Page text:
Don’t Let Menopause Symptoms Control Your Life
Menopause is a natural part of life, so it makes sense that you handle your symptoms naturally as well. Incorporate these tips into your daily life to help ease the transition:
The lignins in flaxseed are a modulator of hormone metabolism. Remember, flaxseed can only be absorbed through the human body in ground form, so for optimal benefits avoid whole flax seeds and stick to the ground.
Eat Foods Rich in Calcium and Vitamin D
When your body is going through menopause, the decreased estrogen levels will cause your bones to weaken, increasing the risk of osteoporosis. Eating foods that are rich in calcium and vitamin, like leafy vegetables, beans, and fish, will help to keep your bones strong.
Exercise is a great way to keep your body fit and healthy as during perimenopause. A study published in the US National Library of Medicine shows that menopausal women who exercised three hours per week for 12 months had higher improvements both physically and mentally compared to their non-exercising peers. If you’re experiencing difficulty sleeping because of your symptoms, regular exercise will also help to tire you out so that you’ll be tired by the time your head hits the pillow.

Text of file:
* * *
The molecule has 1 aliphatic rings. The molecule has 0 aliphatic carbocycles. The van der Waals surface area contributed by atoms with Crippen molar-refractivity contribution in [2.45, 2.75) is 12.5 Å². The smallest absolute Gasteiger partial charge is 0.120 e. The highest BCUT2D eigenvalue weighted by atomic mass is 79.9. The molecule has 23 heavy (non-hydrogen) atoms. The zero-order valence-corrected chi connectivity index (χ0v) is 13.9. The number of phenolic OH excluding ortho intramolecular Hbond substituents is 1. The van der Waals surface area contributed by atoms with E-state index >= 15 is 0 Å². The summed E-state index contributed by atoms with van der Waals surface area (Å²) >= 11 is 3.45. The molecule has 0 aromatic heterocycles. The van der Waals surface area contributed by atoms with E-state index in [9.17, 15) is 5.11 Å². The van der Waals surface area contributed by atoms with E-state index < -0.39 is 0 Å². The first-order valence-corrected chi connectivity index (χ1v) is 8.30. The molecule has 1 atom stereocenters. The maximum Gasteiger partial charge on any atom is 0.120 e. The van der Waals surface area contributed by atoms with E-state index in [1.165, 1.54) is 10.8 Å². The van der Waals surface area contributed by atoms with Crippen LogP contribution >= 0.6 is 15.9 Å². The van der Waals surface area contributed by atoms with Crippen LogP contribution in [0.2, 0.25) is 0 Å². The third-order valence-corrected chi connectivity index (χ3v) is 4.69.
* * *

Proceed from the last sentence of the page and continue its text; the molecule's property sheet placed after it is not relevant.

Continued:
Evening Primrose Oil
This is a source of gamma-linolenic acid (GLA), an essential fatty acid that helps to moderate menopausal symptoms, particularly hot flashes. It is most commonly found in pill form.
Ladies, our bodies go through so much, and we have to respect them for that. Our periods are painful, and menopause is a roller coaster of emotion, but that’s a part of what makes our bodies strong. Perimenopause doesn’t have to be torture. You can fly through this transition smoothly and effortlessly (with only a few tears). We’re all in this together! Period.
 Dr. Andrew Weil. Perimenopause. Retrieved on October 4, 2017 from https://www.drweil.com/health-wellness/health-centers/women/perimenopause/
 Mayo Clinic Staff. Perimenopause. Retrieved on October 4, 2017 from http://www.mayoclinic.org/diseases-conditions/perimenopause/symptoms-causes/dxc-20253775
 Mary Jane Brown. (May 28, 2016). 11 Natural Ways to Reduce Symptoms of Menopause. Retrieved on October 4, 2017 from https://www.healthline.com/nutrition/11-natural-menopause-tips#section2
 Villaverde-Gutiérrez C, Araújo E, Cruz F, Roa JM, Barbosa W, Ruíz-Villaverde.G. Quality of Life of Rural Menopausal Women in Response to a Customized Exercise Program. Retrieved on October 4, 2017 from https://www.ncbi.nlm.nih.gov/pubmed/16553686
 Melanie Mannarino. Perimenopause Symptoms, Explained. Retrieved on October 4, 2017 from https://www.realsimple.com/health/perimenopause-symptoms